Slot machines are little more than the computer chips they run on.
Unlike slot machines from decades ago, today’s slot machines operate by computer, with computer chips that are programmed to select numbers randomly. When you pull the handle or hit the spin button, the computer’s random number generator pulls three numbers from its bank.
The numbers the computer selects are matched to symbols displayed on the slot machine’s screen. Most numbers match symbols that don’t offer a payoff or a big payoff. Fewer numbers match symbols with big payoffs.
Slot machines may look like the spinning reels take a few moments to land on the correct symbol, but those moments are largely for show. In reality, the computer has chosen the three numbers the instant the player hits the button.
The computer chips that govern the random number generator are programmed to pay out at a particular, legal rate. For example, one state might require a minimum payout of 85 percent. A casino can order slot machines to pay out at any rate above that percentage. Most will beat that percentage by many points, and the payout percentage will often be greater for greater denominations of coins played. If you play a nickel machine, for instance, the machine’s payout rate might be 93 percent, where a quarter machine’s payout rate might be 94.6 percent. The chip controlling the payout rate can be changed, but casinos are required to report any such changes to their state’s Gaming Commission.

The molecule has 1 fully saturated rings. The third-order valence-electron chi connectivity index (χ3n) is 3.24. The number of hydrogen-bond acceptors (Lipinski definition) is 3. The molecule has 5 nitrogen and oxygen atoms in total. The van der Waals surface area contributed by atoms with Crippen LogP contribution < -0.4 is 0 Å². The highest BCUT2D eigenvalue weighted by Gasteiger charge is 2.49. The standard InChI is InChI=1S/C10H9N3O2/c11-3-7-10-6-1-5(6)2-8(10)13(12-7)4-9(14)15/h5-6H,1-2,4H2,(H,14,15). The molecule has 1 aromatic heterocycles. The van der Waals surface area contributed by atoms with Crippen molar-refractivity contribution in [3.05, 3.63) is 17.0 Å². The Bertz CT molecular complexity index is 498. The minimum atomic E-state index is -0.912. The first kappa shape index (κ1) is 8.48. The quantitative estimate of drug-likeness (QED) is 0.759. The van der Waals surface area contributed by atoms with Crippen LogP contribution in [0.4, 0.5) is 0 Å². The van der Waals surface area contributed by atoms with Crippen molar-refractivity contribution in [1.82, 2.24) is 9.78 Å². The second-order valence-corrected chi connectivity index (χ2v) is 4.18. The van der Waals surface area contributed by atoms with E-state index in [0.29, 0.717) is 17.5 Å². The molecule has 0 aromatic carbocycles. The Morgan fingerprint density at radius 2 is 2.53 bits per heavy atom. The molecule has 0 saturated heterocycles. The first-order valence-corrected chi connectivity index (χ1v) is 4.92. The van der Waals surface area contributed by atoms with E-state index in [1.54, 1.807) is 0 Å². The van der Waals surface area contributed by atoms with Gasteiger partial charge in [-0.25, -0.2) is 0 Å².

The most important thing to understand about slot machines, however, is the fact that each spin is independent of other spins. That is, continuing to play on one machine won’t put you closer to a win than hitting the spin button only once. Because of the random number generator, winning on a slot machine is a matter of pure luck.